In <p06020404bc73b4a485bb(_at_)[129(_dot_)46(_dot_)227(_dot_)161]> Ted Hardie
I'm currently working on a charter, based on the BoF; the charter
is focused on a single deliverable: Develop an MTA authorization DNS
to signal to peer MTAs that an MTA is authorized to send mail.
I may be reading more than I should into what Ted has said here, but I
am concerned about this.
First, I don't think there is going to be a "single deliverable".
There are several identities that need to be authenticated and/or
authorized. These different identities have different properties and
need different methods to solve the problem.
I think it is likely that there will need to be completely separate
1) The "is this IP address authorized to be an MTA?" question.
(e.g., MTA-Mark, SS, DUL lists, etc.)
2) The "is this IP address authorized to use a given domain name in
the MAIL FROM (and HELO) address?" (e.g. RMX, SPF, DMP, etc.)
3) The "is this From: header from who it claims to be from?" (GPG,
S/MIME, DomainKeys, Caller-ID, etc.)
There may well be more related problems to solve, and some of these
may be subdivided.
Is there going to be a more detailed description of what is going to
be done here?
In particular, I think a list of "requirements"/"should haves"/"it
would be nice ifs" can be fairly quickly drawn up for each of those
three areas. Doing so would likely make the process go much faster.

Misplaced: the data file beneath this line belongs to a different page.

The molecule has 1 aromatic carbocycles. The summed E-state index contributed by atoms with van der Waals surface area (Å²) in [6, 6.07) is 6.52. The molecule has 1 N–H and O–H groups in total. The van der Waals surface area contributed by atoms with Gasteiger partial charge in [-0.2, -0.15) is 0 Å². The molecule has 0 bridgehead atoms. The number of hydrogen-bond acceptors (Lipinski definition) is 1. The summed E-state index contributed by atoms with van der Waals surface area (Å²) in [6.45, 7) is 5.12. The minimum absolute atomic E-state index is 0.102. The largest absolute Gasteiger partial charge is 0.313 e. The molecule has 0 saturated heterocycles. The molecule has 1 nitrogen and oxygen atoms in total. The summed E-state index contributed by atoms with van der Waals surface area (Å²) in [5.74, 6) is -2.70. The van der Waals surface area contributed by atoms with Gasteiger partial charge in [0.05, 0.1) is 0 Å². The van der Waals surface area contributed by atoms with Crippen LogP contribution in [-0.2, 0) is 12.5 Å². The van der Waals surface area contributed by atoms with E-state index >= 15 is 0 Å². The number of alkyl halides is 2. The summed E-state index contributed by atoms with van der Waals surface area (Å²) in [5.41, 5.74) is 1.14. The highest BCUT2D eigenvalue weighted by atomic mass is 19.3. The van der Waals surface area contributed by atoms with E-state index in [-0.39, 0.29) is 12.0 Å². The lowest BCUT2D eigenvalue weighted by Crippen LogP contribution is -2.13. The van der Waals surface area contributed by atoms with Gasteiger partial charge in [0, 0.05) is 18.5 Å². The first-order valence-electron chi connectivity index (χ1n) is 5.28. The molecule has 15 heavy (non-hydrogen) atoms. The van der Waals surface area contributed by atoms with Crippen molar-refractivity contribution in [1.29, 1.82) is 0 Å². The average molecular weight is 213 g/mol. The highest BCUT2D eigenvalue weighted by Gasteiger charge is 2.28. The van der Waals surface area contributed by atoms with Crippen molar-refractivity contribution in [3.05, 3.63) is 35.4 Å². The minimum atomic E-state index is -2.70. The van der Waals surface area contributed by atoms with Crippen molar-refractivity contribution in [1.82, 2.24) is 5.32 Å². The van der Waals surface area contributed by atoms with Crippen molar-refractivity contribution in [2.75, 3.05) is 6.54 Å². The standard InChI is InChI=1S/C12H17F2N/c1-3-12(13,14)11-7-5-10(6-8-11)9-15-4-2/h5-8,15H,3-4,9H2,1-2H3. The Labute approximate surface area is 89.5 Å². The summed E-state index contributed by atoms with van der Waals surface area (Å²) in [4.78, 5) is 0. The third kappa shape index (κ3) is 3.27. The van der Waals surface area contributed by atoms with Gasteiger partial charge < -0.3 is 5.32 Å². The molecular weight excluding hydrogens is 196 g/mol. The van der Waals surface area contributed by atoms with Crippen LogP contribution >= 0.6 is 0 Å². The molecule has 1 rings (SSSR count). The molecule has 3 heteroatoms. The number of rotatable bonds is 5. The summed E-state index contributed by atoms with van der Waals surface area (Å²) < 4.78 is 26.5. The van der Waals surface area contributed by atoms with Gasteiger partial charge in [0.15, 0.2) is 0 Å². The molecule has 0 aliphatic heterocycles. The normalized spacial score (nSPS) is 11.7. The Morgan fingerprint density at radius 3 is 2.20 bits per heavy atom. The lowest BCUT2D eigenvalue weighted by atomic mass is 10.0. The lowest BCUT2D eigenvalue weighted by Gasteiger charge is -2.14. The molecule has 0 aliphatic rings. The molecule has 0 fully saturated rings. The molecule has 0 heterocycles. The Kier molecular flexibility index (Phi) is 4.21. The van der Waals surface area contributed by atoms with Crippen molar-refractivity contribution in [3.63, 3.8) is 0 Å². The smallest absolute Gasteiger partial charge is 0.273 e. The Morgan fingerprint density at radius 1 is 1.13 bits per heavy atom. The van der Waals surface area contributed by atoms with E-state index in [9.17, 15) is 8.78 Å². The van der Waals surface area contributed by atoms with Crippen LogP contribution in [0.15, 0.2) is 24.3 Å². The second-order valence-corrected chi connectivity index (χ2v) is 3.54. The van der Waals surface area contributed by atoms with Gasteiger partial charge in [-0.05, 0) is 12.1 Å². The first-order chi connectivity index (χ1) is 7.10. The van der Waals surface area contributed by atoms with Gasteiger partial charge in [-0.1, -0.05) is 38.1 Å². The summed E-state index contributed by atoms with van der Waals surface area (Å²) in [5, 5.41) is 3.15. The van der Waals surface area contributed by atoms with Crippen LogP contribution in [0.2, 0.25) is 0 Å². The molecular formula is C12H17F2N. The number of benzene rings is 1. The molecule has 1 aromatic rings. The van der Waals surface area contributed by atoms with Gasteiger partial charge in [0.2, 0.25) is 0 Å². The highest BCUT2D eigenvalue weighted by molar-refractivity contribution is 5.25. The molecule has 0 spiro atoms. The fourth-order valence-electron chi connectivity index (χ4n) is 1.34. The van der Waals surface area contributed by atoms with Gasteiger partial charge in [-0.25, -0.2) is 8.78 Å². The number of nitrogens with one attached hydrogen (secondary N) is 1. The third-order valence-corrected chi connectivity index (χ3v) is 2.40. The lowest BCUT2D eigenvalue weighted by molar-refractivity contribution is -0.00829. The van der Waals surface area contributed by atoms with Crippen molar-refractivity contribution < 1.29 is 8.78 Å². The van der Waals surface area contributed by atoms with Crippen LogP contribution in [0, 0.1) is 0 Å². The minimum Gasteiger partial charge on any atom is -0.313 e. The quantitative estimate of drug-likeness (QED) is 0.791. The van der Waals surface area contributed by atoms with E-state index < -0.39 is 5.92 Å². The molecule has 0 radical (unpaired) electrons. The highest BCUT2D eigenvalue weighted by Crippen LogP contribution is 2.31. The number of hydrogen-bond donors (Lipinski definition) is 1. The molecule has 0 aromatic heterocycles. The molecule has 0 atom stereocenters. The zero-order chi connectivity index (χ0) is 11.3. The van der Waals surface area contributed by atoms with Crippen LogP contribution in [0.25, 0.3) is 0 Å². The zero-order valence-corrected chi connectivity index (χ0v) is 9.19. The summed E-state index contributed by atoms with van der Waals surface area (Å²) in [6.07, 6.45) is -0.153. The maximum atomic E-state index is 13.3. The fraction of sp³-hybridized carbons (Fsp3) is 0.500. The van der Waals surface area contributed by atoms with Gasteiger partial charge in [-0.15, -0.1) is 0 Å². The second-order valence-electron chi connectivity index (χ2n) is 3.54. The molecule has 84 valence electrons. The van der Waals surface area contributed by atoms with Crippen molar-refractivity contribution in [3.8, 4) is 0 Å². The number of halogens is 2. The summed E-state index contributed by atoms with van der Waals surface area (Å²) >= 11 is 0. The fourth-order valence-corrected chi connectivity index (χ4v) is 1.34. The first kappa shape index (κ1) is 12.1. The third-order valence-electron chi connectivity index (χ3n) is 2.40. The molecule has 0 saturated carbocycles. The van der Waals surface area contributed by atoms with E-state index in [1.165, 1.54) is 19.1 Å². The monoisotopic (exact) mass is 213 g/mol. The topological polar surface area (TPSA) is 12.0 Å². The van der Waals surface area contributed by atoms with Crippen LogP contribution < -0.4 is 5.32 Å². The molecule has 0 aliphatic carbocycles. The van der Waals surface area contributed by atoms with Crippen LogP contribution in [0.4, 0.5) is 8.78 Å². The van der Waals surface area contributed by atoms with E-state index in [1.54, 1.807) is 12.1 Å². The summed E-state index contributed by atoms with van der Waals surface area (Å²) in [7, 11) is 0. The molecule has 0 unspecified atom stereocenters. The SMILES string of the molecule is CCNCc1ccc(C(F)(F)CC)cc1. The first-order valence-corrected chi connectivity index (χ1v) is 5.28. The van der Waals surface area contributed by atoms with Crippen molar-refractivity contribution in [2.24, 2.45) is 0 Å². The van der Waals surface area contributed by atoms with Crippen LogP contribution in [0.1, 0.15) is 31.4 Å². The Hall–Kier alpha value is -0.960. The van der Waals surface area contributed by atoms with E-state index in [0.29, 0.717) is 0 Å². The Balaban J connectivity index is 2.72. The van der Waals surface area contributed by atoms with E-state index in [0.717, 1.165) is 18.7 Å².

*Don't Wait* for a charter, though; please continue to work on the
ideas that were discussed.
I understand this, but it somewhat bothers me that it appears that we
will be going back to square one and ignoring the discussions that
have taken place elsewhere, and what has been learned by actual
deployment of actual systems.
If you are planning to open everything up again for discussion, expect
things to take a very long time to come to a rough consensus.
One of the comments that Ted made at the opening to the BOF was
something along the lines of "can the IETF put together something
useful in a timeframe that is needed?" I think this is a *very*
important point. The IETF is coming into this very late and runs the
risk of producing an irrelevant document if it moves too slowly.
Both Yahoo and MicroSoft are already well along on their
*development* and *testing* tracks for their proposals and they are
large enough to make an impact on the email world all by themselves.
SPF is rapidly approaching 10,000 published domains on their adoption
roll and there are probably 100,000-500,000 domains that have SPF
records. (Most of these are parked domains, but that still means that
SPF is blocking spam claiming to be from these bogus domains.)
I'd say the broad question is "What are the semantics that this record
needs to convey" and the first key question is "What *identity* is it
that needs to be authorized".
To be honest, I think those questions are well answered in the LMAP
document. While I could see a review of the contents of the LMAP
document for people who aren't as familiar with the subject, I think
this review should be brief.